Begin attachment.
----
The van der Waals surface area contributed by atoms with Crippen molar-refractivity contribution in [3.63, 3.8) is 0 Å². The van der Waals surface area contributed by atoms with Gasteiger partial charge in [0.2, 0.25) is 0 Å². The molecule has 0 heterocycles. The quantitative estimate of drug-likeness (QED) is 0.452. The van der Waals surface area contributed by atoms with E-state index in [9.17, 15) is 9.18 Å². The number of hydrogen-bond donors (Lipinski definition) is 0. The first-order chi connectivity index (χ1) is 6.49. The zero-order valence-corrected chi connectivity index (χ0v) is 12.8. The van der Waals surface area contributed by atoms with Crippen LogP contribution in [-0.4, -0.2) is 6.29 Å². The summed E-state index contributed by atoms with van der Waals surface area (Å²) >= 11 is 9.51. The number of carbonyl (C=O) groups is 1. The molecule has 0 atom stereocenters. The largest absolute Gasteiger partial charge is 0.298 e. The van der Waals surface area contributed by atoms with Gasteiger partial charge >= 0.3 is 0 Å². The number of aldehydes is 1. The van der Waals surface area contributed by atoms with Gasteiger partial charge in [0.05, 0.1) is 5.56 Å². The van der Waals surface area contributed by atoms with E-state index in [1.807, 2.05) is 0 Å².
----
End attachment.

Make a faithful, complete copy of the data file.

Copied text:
The van der Waals surface area contributed by atoms with Crippen molar-refractivity contribution in [3.63, 3.8) is 0 Å². The van der Waals surface area contributed by atoms with Gasteiger partial charge in [0.2, 0.25) is 0 Å². The molecule has 0 heterocycles. The quantitative estimate of drug-likeness (QED) is 0.452. The van der Waals surface area contributed by atoms with E-state index in [9.17, 15) is 9.18 Å². The number of hydrogen-bond donors (Lipinski definition) is 0. The first-order chi connectivity index (χ1) is 6.49. The zero-order valence-corrected chi connectivity index (χ0v) is 12.8. The van der Waals surface area contributed by atoms with Crippen LogP contribution in [-0.4, -0.2) is 6.29 Å². The summed E-state index contributed by atoms with van der Waals surface area (Å²) >= 11 is 9.51. The number of carbonyl (C=O) groups is 1. The molecule has 0 atom stereocenters. The largest absolute Gasteiger partial charge is 0.298 e. The van der Waals surface area contributed by atoms with Gasteiger partial charge >= 0.3 is 0 Å². The number of aldehydes is 1. The van der Waals surface area contributed by atoms with Gasteiger partial charge in [0.05, 0.1) is 5.56 Å². The van der Waals surface area contributed by atoms with E-state index in [1.807, 2.05) is 0 Å².